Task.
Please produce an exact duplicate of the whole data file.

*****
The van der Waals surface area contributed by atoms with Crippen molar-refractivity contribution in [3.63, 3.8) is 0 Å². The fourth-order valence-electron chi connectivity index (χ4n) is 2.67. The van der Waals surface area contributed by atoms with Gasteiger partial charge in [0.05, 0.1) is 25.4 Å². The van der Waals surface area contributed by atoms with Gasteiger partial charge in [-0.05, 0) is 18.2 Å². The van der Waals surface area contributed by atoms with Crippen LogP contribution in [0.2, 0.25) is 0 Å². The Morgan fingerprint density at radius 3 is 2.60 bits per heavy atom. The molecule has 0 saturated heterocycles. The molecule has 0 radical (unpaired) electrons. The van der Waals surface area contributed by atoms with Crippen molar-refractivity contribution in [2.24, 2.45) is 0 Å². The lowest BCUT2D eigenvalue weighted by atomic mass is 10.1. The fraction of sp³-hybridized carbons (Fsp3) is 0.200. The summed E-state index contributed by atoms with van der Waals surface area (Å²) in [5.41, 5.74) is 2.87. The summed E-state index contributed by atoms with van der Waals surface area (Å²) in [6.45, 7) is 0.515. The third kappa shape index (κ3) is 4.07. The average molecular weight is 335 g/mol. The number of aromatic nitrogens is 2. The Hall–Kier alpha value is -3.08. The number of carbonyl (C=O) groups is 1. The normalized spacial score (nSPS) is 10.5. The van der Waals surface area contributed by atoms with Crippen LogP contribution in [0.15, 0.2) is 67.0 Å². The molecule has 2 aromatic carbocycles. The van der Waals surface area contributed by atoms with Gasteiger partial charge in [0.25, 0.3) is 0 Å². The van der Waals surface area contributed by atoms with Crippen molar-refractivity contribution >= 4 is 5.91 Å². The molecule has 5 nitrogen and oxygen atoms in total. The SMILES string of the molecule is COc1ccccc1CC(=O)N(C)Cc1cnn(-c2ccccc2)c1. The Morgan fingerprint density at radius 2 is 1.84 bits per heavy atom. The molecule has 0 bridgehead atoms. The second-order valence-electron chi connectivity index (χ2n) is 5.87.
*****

The van der Waals surface area contributed by atoms with Crippen molar-refractivity contribution in [3.63, 3.8) is 0 Å². The fourth-order valence-electron chi connectivity index (χ4n) is 2.67. The van der Waals surface area contributed by atoms with Gasteiger partial charge in [0.05, 0.1) is 25.4 Å². The van der Waals surface area contributed by atoms with Gasteiger partial charge in [-0.05, 0) is 18.2 Å². The van der Waals surface area contributed by atoms with Crippen LogP contribution in [0.2, 0.25) is 0 Å². The Morgan fingerprint density at radius 3 is 2.60 bits per heavy atom. The molecule has 0 saturated heterocycles. The molecule has 0 radical (unpaired) electrons. The van der Waals surface area contributed by atoms with Crippen molar-refractivity contribution in [2.24, 2.45) is 0 Å². The lowest BCUT2D eigenvalue weighted by atomic mass is 10.1. The fraction of sp³-hybridized carbons (Fsp3) is 0.200. The summed E-state index contributed by atoms with van der Waals surface area (Å²) in [5.41, 5.74) is 2.87. The summed E-state index contributed by atoms with van der Waals surface area (Å²) in [6.45, 7) is 0.515. The third kappa shape index (κ3) is 4.07. The average molecular weight is 335 g/mol. The number of aromatic nitrogens is 2. The Hall–Kier alpha value is -3.08. The number of carbonyl (C=O) groups is 1. The normalized spacial score (nSPS) is 10.5. The van der Waals surface area contributed by atoms with Crippen LogP contribution in [0.15, 0.2) is 67.0 Å². The molecule has 2 aromatic carbocycles. The van der Waals surface area contributed by atoms with Gasteiger partial charge in [0.25, 0.3) is 0 Å². The van der Waals surface area contributed by atoms with Crippen molar-refractivity contribution >= 4 is 5.91 Å². The molecule has 5 nitrogen and oxygen atoms in total. The SMILES string of the molecule is COc1ccccc1CC(=O)N(C)Cc1cnn(-c2ccccc2)c1. The Morgan fingerprint density at radius 2 is 1.84 bits per heavy atom. The molecule has 0 bridgehead atoms. The second-order valence-electron chi connectivity index (χ2n) is 5.87.